- CAD - Is an acronym for Computer Aided Design software application; AutoCAD is a specific brand of CAD. We use a sister to AutoCAD which is called Giza and is fully interchangeable with AutoCAD. We use this CAD software when configuring your office's new workstation layout giving you the ability to see your project floor plan before we begin working. Our software even allows us to show your space in 3D, giving you a more unique prospective than a simple 2D plan.
- Cantilever - A bracket that mounts to office panel systems in order to support the worksurface therefore eliminating the need for support legs.
- Cloth Covered Hard – Hard surfaces, such as cubicle partitions, which are upholstered with cloth to enhance style or even to impart an acoustical effect.
- Data Pole - A service pole that contains no electrical or data wires. It is a means, however, to get those items from the ceiling to the workstations and, like the power pole, is typically used for furniture that is islanded within an office.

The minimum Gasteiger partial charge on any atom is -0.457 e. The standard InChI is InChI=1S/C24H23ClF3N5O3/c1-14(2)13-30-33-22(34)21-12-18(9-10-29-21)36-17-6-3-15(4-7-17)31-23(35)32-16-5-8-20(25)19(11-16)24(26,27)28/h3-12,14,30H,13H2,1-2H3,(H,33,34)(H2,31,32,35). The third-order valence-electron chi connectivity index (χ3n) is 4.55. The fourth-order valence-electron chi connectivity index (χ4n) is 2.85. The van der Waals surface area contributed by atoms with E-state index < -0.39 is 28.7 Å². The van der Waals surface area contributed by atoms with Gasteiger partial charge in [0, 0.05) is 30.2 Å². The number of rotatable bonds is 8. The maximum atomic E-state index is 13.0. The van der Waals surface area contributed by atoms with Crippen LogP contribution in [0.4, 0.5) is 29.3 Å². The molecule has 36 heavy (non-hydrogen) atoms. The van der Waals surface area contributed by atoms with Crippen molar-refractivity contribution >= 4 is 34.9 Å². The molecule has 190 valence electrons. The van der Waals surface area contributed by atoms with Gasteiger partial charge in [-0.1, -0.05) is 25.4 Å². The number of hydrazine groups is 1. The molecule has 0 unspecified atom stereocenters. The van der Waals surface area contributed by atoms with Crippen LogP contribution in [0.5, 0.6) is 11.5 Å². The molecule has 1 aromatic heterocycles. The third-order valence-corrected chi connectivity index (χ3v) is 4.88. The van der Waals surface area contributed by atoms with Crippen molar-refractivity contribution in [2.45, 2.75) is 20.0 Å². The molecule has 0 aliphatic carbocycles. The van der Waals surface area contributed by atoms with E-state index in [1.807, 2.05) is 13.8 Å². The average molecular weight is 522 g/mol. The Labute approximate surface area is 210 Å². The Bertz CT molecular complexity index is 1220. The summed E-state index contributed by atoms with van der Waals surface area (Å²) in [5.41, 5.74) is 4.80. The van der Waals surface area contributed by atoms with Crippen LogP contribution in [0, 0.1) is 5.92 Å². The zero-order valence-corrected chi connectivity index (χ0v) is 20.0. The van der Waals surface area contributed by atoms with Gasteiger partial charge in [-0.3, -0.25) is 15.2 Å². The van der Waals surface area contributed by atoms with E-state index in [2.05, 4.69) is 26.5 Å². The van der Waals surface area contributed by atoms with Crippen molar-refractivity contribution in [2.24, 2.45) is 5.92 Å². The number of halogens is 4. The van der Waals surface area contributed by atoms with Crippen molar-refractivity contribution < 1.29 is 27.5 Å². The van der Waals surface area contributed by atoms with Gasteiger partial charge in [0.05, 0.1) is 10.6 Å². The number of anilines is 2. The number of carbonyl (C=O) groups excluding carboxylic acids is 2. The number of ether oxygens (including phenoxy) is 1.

- Divider – A panel or set of panels that is used to divide two or more work areas from one another. Commonly, dividers are used in an office to create separate cubicles.
- Duplex Outlet – An electrical outlet that can be added to cubicles, teaming stations, and other types of workstations and can accommodate two plugs; these are especially useful for workstations that require several electronic devices, such as computers, computer monitors, desktop lamps, and more.
- Floor Supporting Ped – A piece of office furniture, usually a file cabinet, that is used to help support a panel, typically the worksurface of a cubicle.